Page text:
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Black Ice: A Storm's Most Dangerous Hazard

11/19/2018 (Permalink)

Black Ice: A Storm's Most Dangerous Hazard

Sometimes it can be frightening when the roads are covered in snow, black ice, and--even worse--other drivers. 

Storm season is a hassle at home, already; but you've got SERVPRO for when the winds and rain batter your house. We're here for you on the road, too!

WHAT IS BLACK ICE?

It's just regular, clear ice that blends in with the pavement. Being unable to see it is where the danger lies.

"Black ice forms when it's raining and air is at or below 32 degrees Fahrenheit at the surface, according to AccuWeather Senior Meteorologist Andrew Mussoline."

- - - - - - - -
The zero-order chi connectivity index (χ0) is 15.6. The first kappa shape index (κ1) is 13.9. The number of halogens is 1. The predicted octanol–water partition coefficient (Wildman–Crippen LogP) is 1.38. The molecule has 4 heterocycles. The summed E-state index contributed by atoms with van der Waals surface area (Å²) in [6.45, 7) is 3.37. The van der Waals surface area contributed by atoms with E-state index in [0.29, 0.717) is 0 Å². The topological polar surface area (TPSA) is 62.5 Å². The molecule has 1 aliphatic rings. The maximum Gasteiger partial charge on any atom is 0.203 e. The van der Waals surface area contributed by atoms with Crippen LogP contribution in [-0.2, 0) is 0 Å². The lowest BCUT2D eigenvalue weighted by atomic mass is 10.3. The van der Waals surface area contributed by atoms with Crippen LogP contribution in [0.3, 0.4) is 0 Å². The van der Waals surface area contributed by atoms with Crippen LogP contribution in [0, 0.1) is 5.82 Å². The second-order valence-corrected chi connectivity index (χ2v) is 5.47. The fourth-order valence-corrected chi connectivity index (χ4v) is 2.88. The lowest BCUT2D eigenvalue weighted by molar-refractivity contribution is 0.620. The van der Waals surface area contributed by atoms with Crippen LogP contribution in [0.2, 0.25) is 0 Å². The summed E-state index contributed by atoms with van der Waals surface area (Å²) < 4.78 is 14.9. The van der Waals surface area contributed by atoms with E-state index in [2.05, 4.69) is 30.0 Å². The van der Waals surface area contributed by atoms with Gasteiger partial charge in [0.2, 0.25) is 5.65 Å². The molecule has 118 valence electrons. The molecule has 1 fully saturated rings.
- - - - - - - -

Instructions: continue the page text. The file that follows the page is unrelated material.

Be sure to keep at least a 5-second following distance between yourself and other cars. That way, if you do hit black ice, you will lessen the chance of injuring yourself or others, and it will give other drivers a chance to slow down and react to what is going on in your vehicle.

IF I HIT IT, WHAT DO I DO?

  1. Don't hit your brakes!
  2. Decelerate by taking your foot off the gas pedal.
  3. Hold onto the steering wheel firmly.
  4. Keep your steering wheel pointed in the direction you want to go.
  5. If you feel your car sliding, don't over correct. The momentum can cause you to hit other cars.
  6. If possible, and if it is safe, head for a path of traction, like snow, grass, dirt, or salt sprinkles (the blue ones meant to melt the snow).

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